Every year many young people decide to get involved with the journey of Giovani e Missione, which is a two-year path that includes a short experience in the mission. More than a trip abroad, it is an itinerary to discover oneself and know what truly matters in life, an opportunity to be questioned by the beautiful and important questions that lead to the search for the meaning of life.
Some of the young people who left on mission this year wanted to share with us what changed their outlook towards acceptance, love, joy, poverty, sacrifice, vocation… and much more. In this article we publish their sharing on the words “poverty”, “injustice” and “sacrifice”.
Laura Ripamonti – Bangladesh
Poverty is in the eyes of those who want so much but do nothing. Poverty is lamenting about everything and for everything. Poverty is not just not having money, food or health. Because you can have everything, but be poor. Poor in what? After spending a month among the truly poor, I understood that they are actually the truly rich. Rich in joy, serenity, friendly smiles, rich in small things, small gestures and small satisfactions.
We Westerners often have everything, in fact too much, always too much. I realized this once again in Bangladesh, giving children things that were useless to me, but they made me rich… While they gave me something even more precious: a smile.
Roberta – Thailand
Among the many things that the mission has taught me, I believe that there is certainly the fact of becoming a little more aware of what POVERTY is or, rather, what it is not.
Who is rich and who is poor? I believe that he who opens a small house is richer than the one who closes the doors of a large house, he who shares the little than he who keeps a lot for himself.
WELCOMING others and being close to them brings the type of wealth, which does not fill your pockets, but that which really matters, your HEART! Moreover, I feel that this mission has made me very rich.
Elisa Mazzotti – India
India, in particular Mumbai, the city where there are those who live with nothing and those who survive on billions.
Mine is not a misprint, but a look at life and poverty that has changed me a lot, thanks to the mission.
Mumbai is the place where poverty emerges and invades into the day without asking permission and like a needle, penetrates the flesh. Here I had the opportunity to meet the realities of extreme poverty. If earlier I felt that poverty was sterile and a condition that chains, almost totally limits the freedom to live as a human being, I return home convinced that poverty is the only condition of the heart that gives the possibility to be friendly, welcoming and giving with an open heart.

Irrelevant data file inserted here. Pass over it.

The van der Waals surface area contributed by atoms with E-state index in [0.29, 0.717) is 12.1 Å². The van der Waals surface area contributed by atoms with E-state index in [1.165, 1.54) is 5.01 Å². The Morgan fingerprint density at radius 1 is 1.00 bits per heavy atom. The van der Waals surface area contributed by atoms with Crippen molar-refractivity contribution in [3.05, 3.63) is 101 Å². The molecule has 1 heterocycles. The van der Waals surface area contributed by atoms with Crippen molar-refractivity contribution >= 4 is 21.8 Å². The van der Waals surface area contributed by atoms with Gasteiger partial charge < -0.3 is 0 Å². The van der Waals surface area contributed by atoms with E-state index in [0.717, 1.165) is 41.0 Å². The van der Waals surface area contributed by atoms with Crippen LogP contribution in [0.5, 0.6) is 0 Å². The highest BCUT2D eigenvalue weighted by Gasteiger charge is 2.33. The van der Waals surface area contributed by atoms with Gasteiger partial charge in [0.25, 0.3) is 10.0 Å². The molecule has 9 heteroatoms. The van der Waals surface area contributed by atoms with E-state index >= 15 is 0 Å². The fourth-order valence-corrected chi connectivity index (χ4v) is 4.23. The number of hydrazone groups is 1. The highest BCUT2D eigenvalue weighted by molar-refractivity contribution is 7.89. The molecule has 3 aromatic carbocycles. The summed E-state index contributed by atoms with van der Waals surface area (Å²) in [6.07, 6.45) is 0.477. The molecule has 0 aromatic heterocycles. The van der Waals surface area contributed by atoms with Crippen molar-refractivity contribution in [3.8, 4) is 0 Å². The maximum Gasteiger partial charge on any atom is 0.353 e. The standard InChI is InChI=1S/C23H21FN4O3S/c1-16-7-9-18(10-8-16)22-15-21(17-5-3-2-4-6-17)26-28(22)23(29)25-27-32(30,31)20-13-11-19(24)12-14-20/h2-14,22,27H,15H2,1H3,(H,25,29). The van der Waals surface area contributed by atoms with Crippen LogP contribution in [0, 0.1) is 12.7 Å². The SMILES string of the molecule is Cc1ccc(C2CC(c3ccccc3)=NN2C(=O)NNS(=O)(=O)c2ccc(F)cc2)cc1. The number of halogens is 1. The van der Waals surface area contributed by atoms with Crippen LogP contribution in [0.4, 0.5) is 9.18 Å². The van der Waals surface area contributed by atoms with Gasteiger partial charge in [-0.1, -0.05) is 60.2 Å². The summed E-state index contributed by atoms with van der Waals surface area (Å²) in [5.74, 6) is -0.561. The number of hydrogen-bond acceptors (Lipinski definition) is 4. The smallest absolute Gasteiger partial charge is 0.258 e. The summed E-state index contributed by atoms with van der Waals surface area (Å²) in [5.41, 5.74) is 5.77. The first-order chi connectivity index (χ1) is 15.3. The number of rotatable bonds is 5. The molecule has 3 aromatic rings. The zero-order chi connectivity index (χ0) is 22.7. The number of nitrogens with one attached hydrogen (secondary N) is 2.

Here are two different forms of poverty that Mumbai presented to me clearly: an economic poverty that leaves space to an immense wealth of the heart; an economic wealth that chains the heart and closes on possession, yearning with every effort to acquire always more. It impoverishes the heart gradually of the unique love, which only the encounter and the disinterested gift can give to the other.
The video that I attach is not of high quality, but for me it makes this concept explicit because it is that of the celebration on my birthday, where there was no shortage of gifts, welcome and lots of love.
Tommaso Albanese, Chad
Milan is full of poverty. The number of poor people on the streets has increased in recent years. Thanks to my work with children and adolescents, and in families, I have seen a lot of human poverty due to a lack of listening, love and care, which generates loneliness and sadness. Inner poverty and external wealth. In the mission, the village was almost primitive, the children always had the same clothes, large or small, torn or mismatched. If we gave them something to eat, they devoured it. Yet I have never seen them sad. Inner wealth and external poverty. Now, after my mission experience, I am more careful about what I receive, the goods I have, I am more attentive to others; I also feel more aware of my poverty and my riches (both internal and external) and I believe that, deep down in our hearts, feel ourselves all like beggars
Sara Giacobbo and Stella Giani – Manaus, Brazil
At home Sara and I knew realities and systems that revealed injustice in a more hidden and discreet way. Here in Brazil, however, it is there for all to see, just change the neighborhood and you go from a city with skyscrapers and stalls on the river to an invasion where there is no water, electricity and food.
We were very much struck by how the indigenous people who welcomed us into the invasion were not angry about this but rather interested in leaving part of their history to us because they feel that their culture is disappearing.
Sara Goglio – India, Vijayawada
I was in the mission in India, more precisely in the Vijayawada area, for a month. I came to know a sister who was managing a home for girls with HIV (an enormous educational and practical responsibility, added to the ‘duties’ of religious life).
I saw that she joyfully participated in every prayer, in catechism, even to the detriment of her own rest. When I asked her how she did it, she replied: “As long as I have the strength to give, I do it. God has given me so much, and if He were to take me back tomorrow, I would be happy, because my heart is full.”
And so, something given by the awareness of spending for a just cause, which I had always seen as a burden, perhaps necessary but certainly not pleasant, turns into an effort to be experienced with joy and enthusiasm. From sacrifice, I saw the birth of most beautiful shoots of love. Thanks, India!